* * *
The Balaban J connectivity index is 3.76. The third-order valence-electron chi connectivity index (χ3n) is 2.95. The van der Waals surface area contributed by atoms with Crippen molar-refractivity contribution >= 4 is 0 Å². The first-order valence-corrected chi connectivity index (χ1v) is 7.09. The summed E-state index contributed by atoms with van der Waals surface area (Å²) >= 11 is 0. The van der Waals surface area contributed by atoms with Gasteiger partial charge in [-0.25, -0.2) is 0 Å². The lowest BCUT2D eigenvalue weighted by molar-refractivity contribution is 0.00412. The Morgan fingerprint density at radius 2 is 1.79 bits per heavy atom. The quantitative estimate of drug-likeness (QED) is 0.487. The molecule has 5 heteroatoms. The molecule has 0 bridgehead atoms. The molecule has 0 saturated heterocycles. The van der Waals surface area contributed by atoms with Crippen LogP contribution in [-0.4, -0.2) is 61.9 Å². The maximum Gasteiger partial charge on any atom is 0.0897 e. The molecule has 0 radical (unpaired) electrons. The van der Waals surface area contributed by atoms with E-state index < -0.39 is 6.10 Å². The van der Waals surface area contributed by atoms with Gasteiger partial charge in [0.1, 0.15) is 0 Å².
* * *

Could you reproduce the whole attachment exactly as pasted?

The Balaban J connectivity index is 3.76. The third-order valence-electron chi connectivity index (χ3n) is 2.95. The van der Waals surface area contributed by atoms with Crippen molar-refractivity contribution >= 4 is 0 Å². The first-order valence-corrected chi connectivity index (χ1v) is 7.09. The summed E-state index contributed by atoms with van der Waals surface area (Å²) >= 11 is 0. The van der Waals surface area contributed by atoms with Gasteiger partial charge in [-0.25, -0.2) is 0 Å². The lowest BCUT2D eigenvalue weighted by molar-refractivity contribution is 0.00412. The Morgan fingerprint density at radius 2 is 1.79 bits per heavy atom. The quantitative estimate of drug-likeness (QED) is 0.487. The molecule has 5 heteroatoms. The molecule has 0 bridgehead atoms. The molecule has 0 saturated heterocycles. The van der Waals surface area contributed by atoms with Crippen LogP contribution in [-0.4, -0.2) is 61.9 Å². The maximum Gasteiger partial charge on any atom is 0.0897 e. The molecule has 0 radical (unpaired) electrons. The van der Waals surface area contributed by atoms with E-state index < -0.39 is 6.10 Å². The van der Waals surface area contributed by atoms with Gasteiger partial charge in [0.1, 0.15) is 0 Å².